Search form

Logo of Phnom Penh Post newspaper Phnom Penh Post - THF’s Kep clean-up effort a hit

THF’s Kep clean-up effort a hit

Tennis Cambodia
Tennis Cambodia’s secretary-general Tep Rithivit (second left), Hisae Arai (fourth left) and Marina Hanaoka (fifth left). PHOTO SUPPLIED

THF’s Kep clean-up effort a hit

On a scale that had never been seen before, the Three Hearts Foundation (THF) and its leading partner, Tennis Cambodia, took up a massive job of cleaning up the coastal town of Kep for close to four hours on Saturday with the help of nearly 2,000 volunteers, including hundreds of tennis players, residents and government officials.

The environmental drive was led by THF’s managing director, Hisae Arai, a former 2011 Miss Japan and Global Goodwill Ambassador of Tennis Cambodia with 2014 Miss Japan Marina Hanaoka joining an array of high-profile invitees including former Japanese Ambassador to Cambodia Shinohara Katsuhiro, governor of Kep, Sen Katha, former health minister and president of THF, Dr Hong Sun Huot.

“The response from the community was unbelievable. The operation was on a far bigger scale. We covered wider areas and there clearly is heightening of awareness about keeping the city clean compared to last year” Hisae Arai said.

Officially branded as “Kep Kep Clean”, the drive was coordinated by Tennis Cambodia, which besides involving hundreds of tennis playing kids also brought in national players to take part in the program to reaffirm its commitment to the protection of the environment

“We are happy to partner THF in this great cause.Kep is shaping itself as Cambodia’s second tennis center after Phnom Penh Our job is not just creating excellence in tennis. We want our kids, players and tennis community to be responsible citizens”, secretary-general of Tennis Cambodia Tep Rithivit, who is also executive director of THF, told the Post yesterday.

Apart from unveiling new Environment Awareness boards, the THF donated to the town several trash bins to be placed at various locations where its need is most felt.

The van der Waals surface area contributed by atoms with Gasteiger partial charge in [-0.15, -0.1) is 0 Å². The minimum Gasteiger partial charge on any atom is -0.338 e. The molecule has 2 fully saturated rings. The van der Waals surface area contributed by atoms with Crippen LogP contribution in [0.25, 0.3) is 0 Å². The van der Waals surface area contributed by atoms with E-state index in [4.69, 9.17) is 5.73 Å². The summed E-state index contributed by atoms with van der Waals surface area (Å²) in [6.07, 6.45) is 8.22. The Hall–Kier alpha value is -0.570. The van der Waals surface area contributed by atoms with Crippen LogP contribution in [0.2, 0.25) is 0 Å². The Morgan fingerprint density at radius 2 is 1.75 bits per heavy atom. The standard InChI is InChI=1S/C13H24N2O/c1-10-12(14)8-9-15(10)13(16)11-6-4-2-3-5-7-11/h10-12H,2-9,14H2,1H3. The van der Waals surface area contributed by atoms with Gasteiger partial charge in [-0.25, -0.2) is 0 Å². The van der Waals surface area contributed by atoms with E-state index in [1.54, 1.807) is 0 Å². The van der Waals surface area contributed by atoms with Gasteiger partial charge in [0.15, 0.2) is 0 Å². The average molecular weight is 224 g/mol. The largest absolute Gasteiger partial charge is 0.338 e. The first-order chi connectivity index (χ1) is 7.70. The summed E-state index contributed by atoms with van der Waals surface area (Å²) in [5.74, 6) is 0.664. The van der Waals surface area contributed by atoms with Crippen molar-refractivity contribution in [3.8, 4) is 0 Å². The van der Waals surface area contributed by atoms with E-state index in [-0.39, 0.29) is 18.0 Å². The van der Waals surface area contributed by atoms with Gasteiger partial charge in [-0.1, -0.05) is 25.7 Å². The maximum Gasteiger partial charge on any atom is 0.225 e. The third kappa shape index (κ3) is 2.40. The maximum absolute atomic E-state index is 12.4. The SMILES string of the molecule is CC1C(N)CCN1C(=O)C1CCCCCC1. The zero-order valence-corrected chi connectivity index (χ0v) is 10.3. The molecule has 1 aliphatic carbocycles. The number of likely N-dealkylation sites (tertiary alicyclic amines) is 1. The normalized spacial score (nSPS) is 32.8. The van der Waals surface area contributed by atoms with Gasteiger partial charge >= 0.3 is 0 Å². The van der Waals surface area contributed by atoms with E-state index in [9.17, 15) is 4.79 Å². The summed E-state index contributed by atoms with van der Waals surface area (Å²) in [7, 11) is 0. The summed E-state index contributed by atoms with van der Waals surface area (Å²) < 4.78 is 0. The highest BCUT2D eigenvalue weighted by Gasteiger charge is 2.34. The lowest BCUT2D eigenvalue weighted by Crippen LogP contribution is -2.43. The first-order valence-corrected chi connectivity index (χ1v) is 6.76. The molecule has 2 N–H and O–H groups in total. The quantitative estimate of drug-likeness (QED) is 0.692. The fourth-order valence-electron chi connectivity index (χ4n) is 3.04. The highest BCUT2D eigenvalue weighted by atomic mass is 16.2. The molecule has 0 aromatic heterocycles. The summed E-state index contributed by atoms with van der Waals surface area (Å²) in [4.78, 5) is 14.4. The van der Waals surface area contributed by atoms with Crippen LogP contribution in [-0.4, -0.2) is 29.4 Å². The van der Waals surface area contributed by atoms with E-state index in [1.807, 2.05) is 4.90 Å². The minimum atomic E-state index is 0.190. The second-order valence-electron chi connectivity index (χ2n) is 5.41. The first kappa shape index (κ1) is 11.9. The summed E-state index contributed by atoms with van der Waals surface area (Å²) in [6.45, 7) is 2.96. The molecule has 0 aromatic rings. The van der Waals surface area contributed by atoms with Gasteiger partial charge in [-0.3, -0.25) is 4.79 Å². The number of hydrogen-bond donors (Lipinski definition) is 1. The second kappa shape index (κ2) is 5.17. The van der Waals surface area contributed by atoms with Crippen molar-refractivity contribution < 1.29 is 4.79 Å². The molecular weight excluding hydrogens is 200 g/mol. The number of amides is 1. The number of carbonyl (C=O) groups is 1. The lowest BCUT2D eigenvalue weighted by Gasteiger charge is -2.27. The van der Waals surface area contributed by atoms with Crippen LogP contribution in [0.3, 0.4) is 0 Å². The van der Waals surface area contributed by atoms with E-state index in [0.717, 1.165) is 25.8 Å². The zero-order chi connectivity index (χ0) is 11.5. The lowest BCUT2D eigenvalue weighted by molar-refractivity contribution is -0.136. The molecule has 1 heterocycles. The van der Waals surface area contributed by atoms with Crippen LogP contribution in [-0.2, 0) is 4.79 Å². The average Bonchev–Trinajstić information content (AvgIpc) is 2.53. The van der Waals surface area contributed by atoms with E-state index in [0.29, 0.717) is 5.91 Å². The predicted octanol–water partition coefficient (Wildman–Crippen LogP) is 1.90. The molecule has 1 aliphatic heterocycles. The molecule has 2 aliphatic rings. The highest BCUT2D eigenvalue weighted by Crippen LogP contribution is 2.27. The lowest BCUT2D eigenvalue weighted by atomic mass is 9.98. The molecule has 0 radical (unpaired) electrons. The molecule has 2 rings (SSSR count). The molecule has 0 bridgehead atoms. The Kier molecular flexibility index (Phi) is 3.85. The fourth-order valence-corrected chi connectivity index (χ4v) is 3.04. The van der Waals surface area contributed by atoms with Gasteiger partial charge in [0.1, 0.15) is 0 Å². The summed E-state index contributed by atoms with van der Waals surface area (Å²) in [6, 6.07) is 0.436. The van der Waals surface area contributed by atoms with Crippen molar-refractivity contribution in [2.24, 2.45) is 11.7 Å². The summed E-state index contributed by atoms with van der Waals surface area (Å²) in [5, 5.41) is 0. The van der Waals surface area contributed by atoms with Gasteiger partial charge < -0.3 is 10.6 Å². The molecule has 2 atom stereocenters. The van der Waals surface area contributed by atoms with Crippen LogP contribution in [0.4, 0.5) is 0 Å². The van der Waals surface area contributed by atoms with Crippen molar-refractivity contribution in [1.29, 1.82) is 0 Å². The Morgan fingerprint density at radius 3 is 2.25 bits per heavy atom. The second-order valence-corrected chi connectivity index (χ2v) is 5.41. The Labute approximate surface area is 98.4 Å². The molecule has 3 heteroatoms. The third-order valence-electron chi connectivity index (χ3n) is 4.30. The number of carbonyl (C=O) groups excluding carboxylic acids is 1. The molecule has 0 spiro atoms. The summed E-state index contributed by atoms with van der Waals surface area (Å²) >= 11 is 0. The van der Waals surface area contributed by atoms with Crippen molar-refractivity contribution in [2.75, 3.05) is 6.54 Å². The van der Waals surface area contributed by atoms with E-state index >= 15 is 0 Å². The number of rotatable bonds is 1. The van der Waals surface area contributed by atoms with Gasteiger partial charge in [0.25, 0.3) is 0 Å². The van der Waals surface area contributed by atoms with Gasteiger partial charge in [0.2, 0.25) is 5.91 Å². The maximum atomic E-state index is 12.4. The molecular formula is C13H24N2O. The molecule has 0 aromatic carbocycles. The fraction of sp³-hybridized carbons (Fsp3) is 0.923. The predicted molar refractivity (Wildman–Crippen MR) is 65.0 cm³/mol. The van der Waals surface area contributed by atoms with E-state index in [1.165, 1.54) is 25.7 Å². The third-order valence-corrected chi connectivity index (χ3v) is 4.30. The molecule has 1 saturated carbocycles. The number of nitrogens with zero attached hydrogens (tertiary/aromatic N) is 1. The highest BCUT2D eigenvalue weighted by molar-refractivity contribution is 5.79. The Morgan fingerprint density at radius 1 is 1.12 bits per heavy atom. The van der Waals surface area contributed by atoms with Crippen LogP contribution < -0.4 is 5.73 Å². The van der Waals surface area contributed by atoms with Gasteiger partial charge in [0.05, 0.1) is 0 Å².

The event also marked the growing friendship between Japan and Cambodia and celebrated the more than 60 years of this bond between the two countries with a variety of social and cultural programs.

To promote one of its popular themes – clean air, clean fun – the THF organised a kite-flying exhibition in which as many as 2,000 flying marvels in different shades and shapes were sent soaring high. As symbolic gesture several guests planted Koki trees, which have a life span of more than 100 years.

On the cultural front a Marina Hanaoka performed a Japanese-style Flower Dance that told the story of the legendary Kep Fairy, who locals protects the citizens, nature, sea and marine life. Kids from the local Ayravady school performed traditional dance and a skit that sent out a message to keep the surrounds clean.


  • Breaking: PM says prominent human rights NGO ‘must close’

    Prime Minister Hun Sen has instructed the Interior Ministry to investigate the Cambodian Center for Human Rights (CCHR) and potentially close it “because they follow foreigners”, appearing to link the rights group to the opposition Cambodia National Rescue Party's purported “revolution”. The CNRP - the

  • Rainsy and Sokha ‘would already be dead’: PM

    Prime Minister Hun Sen on Sunday appeared to suggest he would have assassinated opposition leaders Sam Rainsy and Kem Sokha had he known they were promising to “organise a new government” in the aftermath of the disputed 2013 national elections. In a clip from his speech

  • Massive ceremony at Angkor Wat will show ‘Cambodia not in anarchy’: PM

    Government officials, thousands of monks and Prime Minister Hun Sen himself will hold a massive prayer ceremony at Angkor Wat in early December to highlight the Kingdom’s continuing “peace, independence and political stability”, a spectacle observers said was designed to disguise the deterioration of

  • PM tells workers CNRP is to blame for any sanctions

    In a speech to workers yesterday, Prime Minister Hun Sen pinned the blame for any damage inflicted on Cambodia’s garment industry by potential economic sanctions squarely on the opposition party. “You must remember clearly that if the purchase orders are reduced, it is all